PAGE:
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National Park Service Releases Map of Noise Levels Across America

Newsweek: “Where is it quiet, and where is it loud? A map unveiled at the annual meeting of the American Association for the Advancement of Science in San Jose, California, shows you where to go if you want a landscape without much racket. It was produced by researchers from the National Park Service and elsewhere, who compiled 1.5 million hours of acoustic monitoring from around the country, Science reports. They then created an algorithm that predicted noise values for areas where sound wasn’t directly measured. The map was made in part to see what areas may have ambient sound levels that could interfere with the survival of species like owls, which have sensitive hearing and require relative quiet to detect prey.”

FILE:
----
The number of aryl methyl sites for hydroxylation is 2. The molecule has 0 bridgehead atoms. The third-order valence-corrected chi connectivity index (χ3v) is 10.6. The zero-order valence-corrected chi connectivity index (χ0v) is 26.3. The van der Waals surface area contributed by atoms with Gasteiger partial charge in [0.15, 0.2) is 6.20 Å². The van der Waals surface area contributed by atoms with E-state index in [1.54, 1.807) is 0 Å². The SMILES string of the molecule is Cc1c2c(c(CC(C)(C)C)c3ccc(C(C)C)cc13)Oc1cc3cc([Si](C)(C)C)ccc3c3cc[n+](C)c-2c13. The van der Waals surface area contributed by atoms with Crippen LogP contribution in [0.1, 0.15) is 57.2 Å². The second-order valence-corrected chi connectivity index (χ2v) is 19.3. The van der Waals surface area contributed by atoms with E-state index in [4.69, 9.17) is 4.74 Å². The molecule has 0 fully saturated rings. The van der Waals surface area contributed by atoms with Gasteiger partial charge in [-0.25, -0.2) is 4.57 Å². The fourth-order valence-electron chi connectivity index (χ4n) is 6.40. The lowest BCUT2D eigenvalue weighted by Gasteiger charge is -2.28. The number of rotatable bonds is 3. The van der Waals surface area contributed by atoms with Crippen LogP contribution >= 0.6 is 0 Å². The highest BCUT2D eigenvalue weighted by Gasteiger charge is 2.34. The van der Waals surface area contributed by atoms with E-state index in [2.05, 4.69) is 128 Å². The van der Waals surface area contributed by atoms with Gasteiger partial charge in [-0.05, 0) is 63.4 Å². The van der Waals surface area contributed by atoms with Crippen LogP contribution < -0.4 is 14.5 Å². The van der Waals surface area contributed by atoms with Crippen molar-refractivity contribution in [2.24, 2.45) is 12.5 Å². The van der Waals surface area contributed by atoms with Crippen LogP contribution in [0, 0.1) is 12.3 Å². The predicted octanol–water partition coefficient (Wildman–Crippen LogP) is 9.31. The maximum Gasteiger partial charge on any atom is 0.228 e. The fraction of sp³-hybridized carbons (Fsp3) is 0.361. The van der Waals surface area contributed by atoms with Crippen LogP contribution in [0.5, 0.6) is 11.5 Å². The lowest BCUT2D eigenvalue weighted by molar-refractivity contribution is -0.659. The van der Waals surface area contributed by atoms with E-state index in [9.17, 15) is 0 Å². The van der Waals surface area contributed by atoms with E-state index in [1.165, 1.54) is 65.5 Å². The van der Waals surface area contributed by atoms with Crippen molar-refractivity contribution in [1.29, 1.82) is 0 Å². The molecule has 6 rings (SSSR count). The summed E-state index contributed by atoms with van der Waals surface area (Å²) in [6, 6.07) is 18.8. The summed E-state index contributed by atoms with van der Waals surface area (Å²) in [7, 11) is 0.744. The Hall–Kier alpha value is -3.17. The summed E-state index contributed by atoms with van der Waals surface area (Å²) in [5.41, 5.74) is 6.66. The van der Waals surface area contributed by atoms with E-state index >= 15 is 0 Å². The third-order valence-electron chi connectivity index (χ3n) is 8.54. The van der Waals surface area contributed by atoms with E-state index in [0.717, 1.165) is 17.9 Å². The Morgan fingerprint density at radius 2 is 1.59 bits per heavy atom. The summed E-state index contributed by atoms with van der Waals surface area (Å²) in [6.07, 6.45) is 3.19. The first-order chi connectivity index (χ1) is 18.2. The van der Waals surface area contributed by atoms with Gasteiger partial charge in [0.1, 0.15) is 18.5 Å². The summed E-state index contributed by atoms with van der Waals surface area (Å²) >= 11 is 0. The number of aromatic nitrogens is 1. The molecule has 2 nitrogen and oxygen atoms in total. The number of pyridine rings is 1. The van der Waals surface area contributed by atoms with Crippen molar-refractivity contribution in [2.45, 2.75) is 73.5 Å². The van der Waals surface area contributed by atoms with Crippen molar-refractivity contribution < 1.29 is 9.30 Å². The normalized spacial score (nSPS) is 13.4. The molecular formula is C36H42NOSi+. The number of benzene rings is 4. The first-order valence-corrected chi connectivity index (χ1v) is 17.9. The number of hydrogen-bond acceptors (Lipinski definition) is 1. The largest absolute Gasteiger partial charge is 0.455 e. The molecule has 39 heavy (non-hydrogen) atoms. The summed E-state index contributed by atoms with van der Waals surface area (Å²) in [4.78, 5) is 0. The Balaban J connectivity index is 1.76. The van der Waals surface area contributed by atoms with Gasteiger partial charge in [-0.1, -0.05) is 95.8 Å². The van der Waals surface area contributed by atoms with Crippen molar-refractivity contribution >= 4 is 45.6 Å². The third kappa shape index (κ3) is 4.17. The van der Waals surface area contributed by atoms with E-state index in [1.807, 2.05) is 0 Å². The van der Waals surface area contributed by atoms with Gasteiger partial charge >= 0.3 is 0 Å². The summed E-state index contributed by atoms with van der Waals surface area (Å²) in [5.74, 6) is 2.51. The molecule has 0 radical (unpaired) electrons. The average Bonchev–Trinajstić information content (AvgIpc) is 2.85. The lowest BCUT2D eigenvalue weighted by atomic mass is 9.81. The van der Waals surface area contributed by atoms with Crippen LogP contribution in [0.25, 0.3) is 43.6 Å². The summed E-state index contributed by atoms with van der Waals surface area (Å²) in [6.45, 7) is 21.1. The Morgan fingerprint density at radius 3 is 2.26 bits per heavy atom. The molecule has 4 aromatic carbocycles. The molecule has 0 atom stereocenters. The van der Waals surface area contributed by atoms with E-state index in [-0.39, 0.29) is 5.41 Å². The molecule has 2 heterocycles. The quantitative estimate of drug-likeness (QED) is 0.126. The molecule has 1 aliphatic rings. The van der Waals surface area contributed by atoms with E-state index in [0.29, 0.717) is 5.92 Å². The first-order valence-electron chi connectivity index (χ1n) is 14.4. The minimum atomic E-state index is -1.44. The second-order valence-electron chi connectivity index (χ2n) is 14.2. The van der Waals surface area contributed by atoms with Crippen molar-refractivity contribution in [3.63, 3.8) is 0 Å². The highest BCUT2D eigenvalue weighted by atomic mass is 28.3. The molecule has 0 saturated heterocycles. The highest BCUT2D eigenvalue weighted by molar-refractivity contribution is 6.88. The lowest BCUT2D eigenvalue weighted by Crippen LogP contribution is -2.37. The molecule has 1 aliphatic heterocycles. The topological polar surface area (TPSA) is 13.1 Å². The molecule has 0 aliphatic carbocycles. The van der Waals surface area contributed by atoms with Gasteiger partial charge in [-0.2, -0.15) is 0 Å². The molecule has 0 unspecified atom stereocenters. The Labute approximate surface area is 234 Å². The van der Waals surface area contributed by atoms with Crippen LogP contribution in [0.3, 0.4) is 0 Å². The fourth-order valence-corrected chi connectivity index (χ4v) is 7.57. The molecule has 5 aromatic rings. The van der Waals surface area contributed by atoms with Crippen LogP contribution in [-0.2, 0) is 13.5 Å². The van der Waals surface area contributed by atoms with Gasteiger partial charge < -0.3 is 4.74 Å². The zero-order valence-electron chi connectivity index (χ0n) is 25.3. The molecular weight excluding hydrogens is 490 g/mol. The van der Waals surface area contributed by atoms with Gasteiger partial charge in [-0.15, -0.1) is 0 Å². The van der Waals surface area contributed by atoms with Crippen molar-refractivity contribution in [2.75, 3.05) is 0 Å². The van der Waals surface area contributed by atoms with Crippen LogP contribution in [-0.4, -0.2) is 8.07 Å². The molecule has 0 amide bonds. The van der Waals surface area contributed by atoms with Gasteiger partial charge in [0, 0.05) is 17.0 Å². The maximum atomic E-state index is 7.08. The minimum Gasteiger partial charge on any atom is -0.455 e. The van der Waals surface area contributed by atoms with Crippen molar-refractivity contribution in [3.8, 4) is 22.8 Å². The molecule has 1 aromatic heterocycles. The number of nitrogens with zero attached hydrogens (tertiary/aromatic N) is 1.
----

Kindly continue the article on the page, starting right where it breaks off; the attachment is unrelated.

CBSNews: “The Natural Sounds project is creating an inventory of sound, taking long term noise measurements at 546 sites across the country, a total of 1.5 million hours’ worth. By combining these samples with information such as latitude and longitude, time of day and year, climate and moisture levels — wetter, more vegetative areas tend to be noisier than deserts — NPS researchers have created a comprehensive map of sound levels from coast to coast. In the map, which was presented this week at the annual meeting of the American Association for the Advancement of Science, the bright yellow areas around places like New York City, Los Angeles and Dallas represent noise levels of 50 decibels or more. Meanwhile the darkest blue regions, such as in Yellowstone National Park in Wyoming, are the quietest, staying below 20 decibels.”

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